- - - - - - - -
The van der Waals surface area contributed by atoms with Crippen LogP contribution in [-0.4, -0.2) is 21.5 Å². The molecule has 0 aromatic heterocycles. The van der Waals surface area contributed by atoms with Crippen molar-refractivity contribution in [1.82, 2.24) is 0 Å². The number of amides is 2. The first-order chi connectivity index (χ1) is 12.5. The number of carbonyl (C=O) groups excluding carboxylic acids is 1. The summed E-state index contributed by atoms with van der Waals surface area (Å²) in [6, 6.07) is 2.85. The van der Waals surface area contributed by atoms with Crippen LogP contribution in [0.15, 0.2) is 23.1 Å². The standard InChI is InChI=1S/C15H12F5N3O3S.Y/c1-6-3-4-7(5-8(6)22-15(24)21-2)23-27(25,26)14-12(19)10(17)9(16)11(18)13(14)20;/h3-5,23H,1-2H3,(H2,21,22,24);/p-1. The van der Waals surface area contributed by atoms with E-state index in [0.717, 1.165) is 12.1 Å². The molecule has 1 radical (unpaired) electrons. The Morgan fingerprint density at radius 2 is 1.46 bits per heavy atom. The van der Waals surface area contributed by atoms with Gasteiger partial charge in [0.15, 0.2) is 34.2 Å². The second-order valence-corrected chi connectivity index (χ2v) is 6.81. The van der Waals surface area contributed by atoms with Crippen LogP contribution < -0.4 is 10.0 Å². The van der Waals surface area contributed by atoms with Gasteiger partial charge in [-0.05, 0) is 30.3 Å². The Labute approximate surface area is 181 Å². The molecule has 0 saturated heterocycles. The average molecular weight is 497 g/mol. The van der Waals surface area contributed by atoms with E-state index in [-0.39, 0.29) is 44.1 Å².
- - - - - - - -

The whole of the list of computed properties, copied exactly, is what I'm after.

The van der Waals surface area contributed by atoms with Crippen LogP contribution in [-0.4, -0.2) is 21.5 Å². The molecule has 0 aromatic heterocycles. The van der Waals surface area contributed by atoms with Crippen molar-refractivity contribution in [1.82, 2.24) is 0 Å². The number of amides is 2. The first-order chi connectivity index (χ1) is 12.5. The number of carbonyl (C=O) groups excluding carboxylic acids is 1. The summed E-state index contributed by atoms with van der Waals surface area (Å²) in [6, 6.07) is 2.85. The van der Waals surface area contributed by atoms with Crippen LogP contribution in [0.15, 0.2) is 23.1 Å². The standard InChI is InChI=1S/C15H12F5N3O3S.Y/c1-6-3-4-7(5-8(6)22-15(24)21-2)23-27(25,26)14-12(19)10(17)9(16)11(18)13(14)20;/h3-5,23H,1-2H3,(H2,21,22,24);/p-1. The van der Waals surface area contributed by atoms with E-state index in [0.717, 1.165) is 12.1 Å². The molecule has 1 radical (unpaired) electrons. The Morgan fingerprint density at radius 2 is 1.46 bits per heavy atom. The van der Waals surface area contributed by atoms with Gasteiger partial charge in [0.15, 0.2) is 34.2 Å². The second-order valence-corrected chi connectivity index (χ2v) is 6.81. The van der Waals surface area contributed by atoms with Crippen LogP contribution < -0.4 is 10.0 Å². The van der Waals surface area contributed by atoms with Gasteiger partial charge in [-0.05, 0) is 30.3 Å². The Labute approximate surface area is 181 Å². The molecule has 0 saturated heterocycles. The average molecular weight is 497 g/mol. The van der Waals surface area contributed by atoms with E-state index in [-0.39, 0.29) is 44.1 Å².